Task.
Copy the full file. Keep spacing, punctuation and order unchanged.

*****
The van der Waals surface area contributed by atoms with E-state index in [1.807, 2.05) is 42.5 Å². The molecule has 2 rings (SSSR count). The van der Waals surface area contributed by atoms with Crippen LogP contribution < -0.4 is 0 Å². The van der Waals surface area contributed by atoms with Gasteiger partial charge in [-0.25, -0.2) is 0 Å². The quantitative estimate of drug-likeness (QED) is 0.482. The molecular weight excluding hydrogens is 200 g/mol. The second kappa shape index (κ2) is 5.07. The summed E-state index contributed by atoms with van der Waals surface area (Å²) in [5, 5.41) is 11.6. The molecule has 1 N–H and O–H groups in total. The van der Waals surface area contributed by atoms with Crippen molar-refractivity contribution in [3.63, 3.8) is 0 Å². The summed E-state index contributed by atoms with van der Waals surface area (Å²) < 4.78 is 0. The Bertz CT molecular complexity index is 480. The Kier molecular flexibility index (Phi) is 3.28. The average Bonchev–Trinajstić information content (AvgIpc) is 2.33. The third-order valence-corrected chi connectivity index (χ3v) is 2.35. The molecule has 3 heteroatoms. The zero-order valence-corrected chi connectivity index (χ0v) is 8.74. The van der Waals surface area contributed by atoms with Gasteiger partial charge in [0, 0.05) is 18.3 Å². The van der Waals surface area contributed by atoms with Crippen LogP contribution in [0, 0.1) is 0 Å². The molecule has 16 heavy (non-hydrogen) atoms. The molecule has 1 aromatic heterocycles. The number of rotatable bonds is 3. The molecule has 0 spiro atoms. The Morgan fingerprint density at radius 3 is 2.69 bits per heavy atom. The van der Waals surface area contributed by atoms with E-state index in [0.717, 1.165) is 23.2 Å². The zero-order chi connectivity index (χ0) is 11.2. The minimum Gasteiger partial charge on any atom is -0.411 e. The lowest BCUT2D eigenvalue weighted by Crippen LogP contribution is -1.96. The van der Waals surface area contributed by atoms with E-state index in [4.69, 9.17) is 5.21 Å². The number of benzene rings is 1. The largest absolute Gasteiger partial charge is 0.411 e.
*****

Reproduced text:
The van der Waals surface area contributed by atoms with E-state index in [1.807, 2.05) is 42.5 Å². The molecule has 2 rings (SSSR count). The van der Waals surface area contributed by atoms with Crippen LogP contribution < -0.4 is 0 Å². The van der Waals surface area contributed by atoms with Gasteiger partial charge in [-0.25, -0.2) is 0 Å². The quantitative estimate of drug-likeness (QED) is 0.482. The molecular weight excluding hydrogens is 200 g/mol. The second kappa shape index (κ2) is 5.07. The summed E-state index contributed by atoms with van der Waals surface area (Å²) in [5, 5.41) is 11.6. The molecule has 1 N–H and O–H groups in total. The van der Waals surface area contributed by atoms with Crippen molar-refractivity contribution in [3.63, 3.8) is 0 Å². The summed E-state index contributed by atoms with van der Waals surface area (Å²) < 4.78 is 0. The Bertz CT molecular complexity index is 480. The Kier molecular flexibility index (Phi) is 3.28. The average Bonchev–Trinajstić information content (AvgIpc) is 2.33. The third-order valence-corrected chi connectivity index (χ3v) is 2.35. The molecule has 3 heteroatoms. The zero-order valence-corrected chi connectivity index (χ0v) is 8.74. The van der Waals surface area contributed by atoms with Gasteiger partial charge in [0, 0.05) is 18.3 Å². The van der Waals surface area contributed by atoms with Crippen LogP contribution in [0, 0.1) is 0 Å². The molecule has 16 heavy (non-hydrogen) atoms. The molecule has 1 aromatic heterocycles. The number of rotatable bonds is 3. The molecule has 0 spiro atoms. The Morgan fingerprint density at radius 3 is 2.69 bits per heavy atom. The van der Waals surface area contributed by atoms with E-state index in [0.717, 1.165) is 23.2 Å². The zero-order chi connectivity index (χ0) is 11.2. The minimum Gasteiger partial charge on any atom is -0.411 e. The lowest BCUT2D eigenvalue weighted by Crippen LogP contribution is -1.96. The van der Waals surface area contributed by atoms with E-state index in [4.69, 9.17) is 5.21 Å². The number of benzene rings is 1. The largest absolute Gasteiger partial charge is 0.411 e.